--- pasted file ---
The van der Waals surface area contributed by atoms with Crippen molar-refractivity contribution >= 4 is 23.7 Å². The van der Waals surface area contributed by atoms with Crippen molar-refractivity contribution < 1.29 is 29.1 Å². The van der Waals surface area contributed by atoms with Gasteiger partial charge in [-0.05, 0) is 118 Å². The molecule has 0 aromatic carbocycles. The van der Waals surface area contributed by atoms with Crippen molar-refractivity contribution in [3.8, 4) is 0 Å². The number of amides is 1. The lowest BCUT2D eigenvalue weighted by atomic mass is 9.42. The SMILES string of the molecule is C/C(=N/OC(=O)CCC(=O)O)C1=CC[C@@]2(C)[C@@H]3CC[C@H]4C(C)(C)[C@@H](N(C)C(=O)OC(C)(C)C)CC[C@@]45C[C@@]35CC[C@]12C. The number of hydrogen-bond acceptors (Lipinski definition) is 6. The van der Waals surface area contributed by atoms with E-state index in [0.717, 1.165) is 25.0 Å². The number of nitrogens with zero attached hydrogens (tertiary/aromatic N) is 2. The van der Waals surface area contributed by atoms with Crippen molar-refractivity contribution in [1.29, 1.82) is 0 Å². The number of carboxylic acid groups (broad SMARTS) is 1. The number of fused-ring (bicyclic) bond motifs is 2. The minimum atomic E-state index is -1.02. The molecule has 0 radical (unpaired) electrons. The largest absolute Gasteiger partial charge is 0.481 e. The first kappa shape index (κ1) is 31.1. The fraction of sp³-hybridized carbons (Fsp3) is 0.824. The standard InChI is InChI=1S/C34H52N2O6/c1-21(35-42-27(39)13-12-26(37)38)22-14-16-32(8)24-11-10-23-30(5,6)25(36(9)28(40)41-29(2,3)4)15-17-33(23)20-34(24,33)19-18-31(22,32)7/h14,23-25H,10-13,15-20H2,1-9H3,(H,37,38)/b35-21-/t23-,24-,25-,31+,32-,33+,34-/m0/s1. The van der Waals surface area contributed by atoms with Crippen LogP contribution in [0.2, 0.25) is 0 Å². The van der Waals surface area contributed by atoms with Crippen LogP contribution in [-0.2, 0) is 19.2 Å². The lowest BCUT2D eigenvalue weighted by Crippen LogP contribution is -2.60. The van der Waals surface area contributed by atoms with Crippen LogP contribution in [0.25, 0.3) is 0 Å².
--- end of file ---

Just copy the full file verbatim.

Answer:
The van der Waals surface area contributed by atoms with Crippen molar-refractivity contribution >= 4 is 23.7 Å². The van der Waals surface area contributed by atoms with Crippen molar-refractivity contribution < 1.29 is 29.1 Å². The van der Waals surface area contributed by atoms with Gasteiger partial charge in [-0.05, 0) is 118 Å². The molecule has 0 aromatic carbocycles. The van der Waals surface area contributed by atoms with Crippen molar-refractivity contribution in [3.8, 4) is 0 Å². The number of amides is 1. The lowest BCUT2D eigenvalue weighted by atomic mass is 9.42. The SMILES string of the molecule is C/C(=N/OC(=O)CCC(=O)O)C1=CC[C@@]2(C)[C@@H]3CC[C@H]4C(C)(C)[C@@H](N(C)C(=O)OC(C)(C)C)CC[C@@]45C[C@@]35CC[C@]12C. The number of hydrogen-bond acceptors (Lipinski definition) is 6. The van der Waals surface area contributed by atoms with E-state index in [0.717, 1.165) is 25.0 Å². The number of nitrogens with zero attached hydrogens (tertiary/aromatic N) is 2. The van der Waals surface area contributed by atoms with Crippen molar-refractivity contribution in [1.29, 1.82) is 0 Å². The number of carboxylic acid groups (broad SMARTS) is 1. The number of fused-ring (bicyclic) bond motifs is 2. The minimum atomic E-state index is -1.02. The molecule has 0 radical (unpaired) electrons. The largest absolute Gasteiger partial charge is 0.481 e. The first kappa shape index (κ1) is 31.1. The fraction of sp³-hybridized carbons (Fsp3) is 0.824. The standard InChI is InChI=1S/C34H52N2O6/c1-21(35-42-27(39)13-12-26(37)38)22-14-16-32(8)24-11-10-23-30(5,6)25(36(9)28(40)41-29(2,3)4)15-17-33(23)20-34(24,33)19-18-31(22,32)7/h14,23-25H,10-13,15-20H2,1-9H3,(H,37,38)/b35-21-/t23-,24-,25-,31+,32-,33+,34-/m0/s1. The van der Waals surface area contributed by atoms with Crippen LogP contribution in [0.2, 0.25) is 0 Å². The van der Waals surface area contributed by atoms with Crippen LogP contribution in [-0.2, 0) is 19.2 Å². The lowest BCUT2D eigenvalue weighted by Crippen LogP contribution is -2.60. The van der Waals surface area contributed by atoms with Crippen LogP contribution in [0.25, 0.3) is 0 Å².